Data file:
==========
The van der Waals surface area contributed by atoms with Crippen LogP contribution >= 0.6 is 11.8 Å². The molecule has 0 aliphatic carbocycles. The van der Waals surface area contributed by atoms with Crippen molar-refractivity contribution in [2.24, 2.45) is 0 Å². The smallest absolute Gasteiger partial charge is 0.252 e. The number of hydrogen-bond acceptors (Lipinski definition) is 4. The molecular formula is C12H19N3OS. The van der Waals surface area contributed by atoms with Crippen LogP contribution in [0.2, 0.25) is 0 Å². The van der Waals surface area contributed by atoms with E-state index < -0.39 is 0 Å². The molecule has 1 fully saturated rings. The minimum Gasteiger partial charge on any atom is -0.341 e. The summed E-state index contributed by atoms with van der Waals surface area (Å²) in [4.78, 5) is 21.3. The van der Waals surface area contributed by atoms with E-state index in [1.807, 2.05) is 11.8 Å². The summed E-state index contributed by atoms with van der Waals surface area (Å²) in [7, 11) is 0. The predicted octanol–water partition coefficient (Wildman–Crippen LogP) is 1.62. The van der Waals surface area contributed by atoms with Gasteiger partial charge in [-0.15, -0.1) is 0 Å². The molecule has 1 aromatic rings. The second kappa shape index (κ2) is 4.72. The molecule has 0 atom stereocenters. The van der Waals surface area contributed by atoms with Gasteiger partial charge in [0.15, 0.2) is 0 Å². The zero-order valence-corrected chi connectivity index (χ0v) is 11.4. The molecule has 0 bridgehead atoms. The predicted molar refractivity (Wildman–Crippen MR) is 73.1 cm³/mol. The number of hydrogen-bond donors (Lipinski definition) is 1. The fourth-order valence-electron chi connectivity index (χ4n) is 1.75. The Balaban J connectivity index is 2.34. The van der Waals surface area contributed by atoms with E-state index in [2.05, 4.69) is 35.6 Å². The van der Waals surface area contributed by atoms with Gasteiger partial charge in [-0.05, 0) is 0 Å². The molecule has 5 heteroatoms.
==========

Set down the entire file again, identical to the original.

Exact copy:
The van der Waals surface area contributed by atoms with Crippen LogP contribution >= 0.6 is 11.8 Å². The molecule has 0 aliphatic carbocycles. The van der Waals surface area contributed by atoms with Crippen molar-refractivity contribution in [2.24, 2.45) is 0 Å². The smallest absolute Gasteiger partial charge is 0.252 e. The number of hydrogen-bond acceptors (Lipinski definition) is 4. The molecular formula is C12H19N3OS. The van der Waals surface area contributed by atoms with Crippen LogP contribution in [0.2, 0.25) is 0 Å². The van der Waals surface area contributed by atoms with E-state index < -0.39 is 0 Å². The molecule has 1 fully saturated rings. The minimum Gasteiger partial charge on any atom is -0.341 e. The summed E-state index contributed by atoms with van der Waals surface area (Å²) in [4.78, 5) is 21.3. The van der Waals surface area contributed by atoms with E-state index in [1.807, 2.05) is 11.8 Å². The summed E-state index contributed by atoms with van der Waals surface area (Å²) in [7, 11) is 0. The predicted octanol–water partition coefficient (Wildman–Crippen LogP) is 1.62. The van der Waals surface area contributed by atoms with Gasteiger partial charge in [-0.15, -0.1) is 0 Å². The molecule has 1 aromatic rings. The second kappa shape index (κ2) is 4.72. The molecule has 0 atom stereocenters. The van der Waals surface area contributed by atoms with Gasteiger partial charge in [0.15, 0.2) is 0 Å². The zero-order valence-corrected chi connectivity index (χ0v) is 11.4. The molecule has 0 bridgehead atoms. The predicted molar refractivity (Wildman–Crippen MR) is 73.1 cm³/mol. The number of hydrogen-bond donors (Lipinski definition) is 1. The fourth-order valence-electron chi connectivity index (χ4n) is 1.75. The Balaban J connectivity index is 2.34. The van der Waals surface area contributed by atoms with E-state index in [2.05, 4.69) is 35.6 Å². The van der Waals surface area contributed by atoms with Gasteiger partial charge in [-0.05, 0) is 0 Å². The molecule has 5 heteroatoms.